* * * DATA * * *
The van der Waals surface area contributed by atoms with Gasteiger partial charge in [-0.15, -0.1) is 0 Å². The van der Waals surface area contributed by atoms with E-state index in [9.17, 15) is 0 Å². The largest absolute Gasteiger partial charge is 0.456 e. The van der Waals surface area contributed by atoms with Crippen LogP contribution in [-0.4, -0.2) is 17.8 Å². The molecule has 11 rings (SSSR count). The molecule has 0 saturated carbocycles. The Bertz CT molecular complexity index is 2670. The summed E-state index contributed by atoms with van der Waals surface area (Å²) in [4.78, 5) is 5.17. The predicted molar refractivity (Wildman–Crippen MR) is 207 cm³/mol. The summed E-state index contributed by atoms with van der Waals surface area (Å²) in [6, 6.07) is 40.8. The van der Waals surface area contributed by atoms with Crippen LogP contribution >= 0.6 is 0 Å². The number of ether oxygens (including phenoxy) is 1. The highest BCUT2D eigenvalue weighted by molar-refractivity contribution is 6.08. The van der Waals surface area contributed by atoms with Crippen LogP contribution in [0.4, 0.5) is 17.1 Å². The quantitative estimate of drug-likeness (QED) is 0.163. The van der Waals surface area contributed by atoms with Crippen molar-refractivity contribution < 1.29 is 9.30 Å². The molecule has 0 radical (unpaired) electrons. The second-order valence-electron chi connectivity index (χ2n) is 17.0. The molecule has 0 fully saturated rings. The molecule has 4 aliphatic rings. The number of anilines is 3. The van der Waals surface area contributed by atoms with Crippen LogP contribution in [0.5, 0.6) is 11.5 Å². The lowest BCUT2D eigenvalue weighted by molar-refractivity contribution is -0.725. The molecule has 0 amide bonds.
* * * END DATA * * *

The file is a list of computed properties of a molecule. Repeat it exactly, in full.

The van der Waals surface area contributed by atoms with Gasteiger partial charge in [-0.15, -0.1) is 0 Å². The van der Waals surface area contributed by atoms with E-state index in [9.17, 15) is 0 Å². The largest absolute Gasteiger partial charge is 0.456 e. The van der Waals surface area contributed by atoms with Crippen LogP contribution in [-0.4, -0.2) is 17.8 Å². The molecule has 11 rings (SSSR count). The molecule has 0 saturated carbocycles. The Bertz CT molecular complexity index is 2670. The summed E-state index contributed by atoms with van der Waals surface area (Å²) in [4.78, 5) is 5.17. The predicted molar refractivity (Wildman–Crippen MR) is 207 cm³/mol. The summed E-state index contributed by atoms with van der Waals surface area (Å²) in [6, 6.07) is 40.8. The van der Waals surface area contributed by atoms with Crippen LogP contribution >= 0.6 is 0 Å². The number of ether oxygens (including phenoxy) is 1. The highest BCUT2D eigenvalue weighted by molar-refractivity contribution is 6.08. The van der Waals surface area contributed by atoms with Crippen LogP contribution in [0.4, 0.5) is 17.1 Å². The quantitative estimate of drug-likeness (QED) is 0.163. The van der Waals surface area contributed by atoms with Crippen molar-refractivity contribution < 1.29 is 9.30 Å². The molecule has 0 radical (unpaired) electrons. The second-order valence-electron chi connectivity index (χ2n) is 17.0. The molecule has 0 fully saturated rings. The molecule has 4 aliphatic rings. The number of anilines is 3. The van der Waals surface area contributed by atoms with Crippen LogP contribution in [0.5, 0.6) is 11.5 Å². The lowest BCUT2D eigenvalue weighted by molar-refractivity contribution is -0.725. The molecule has 0 amide bonds.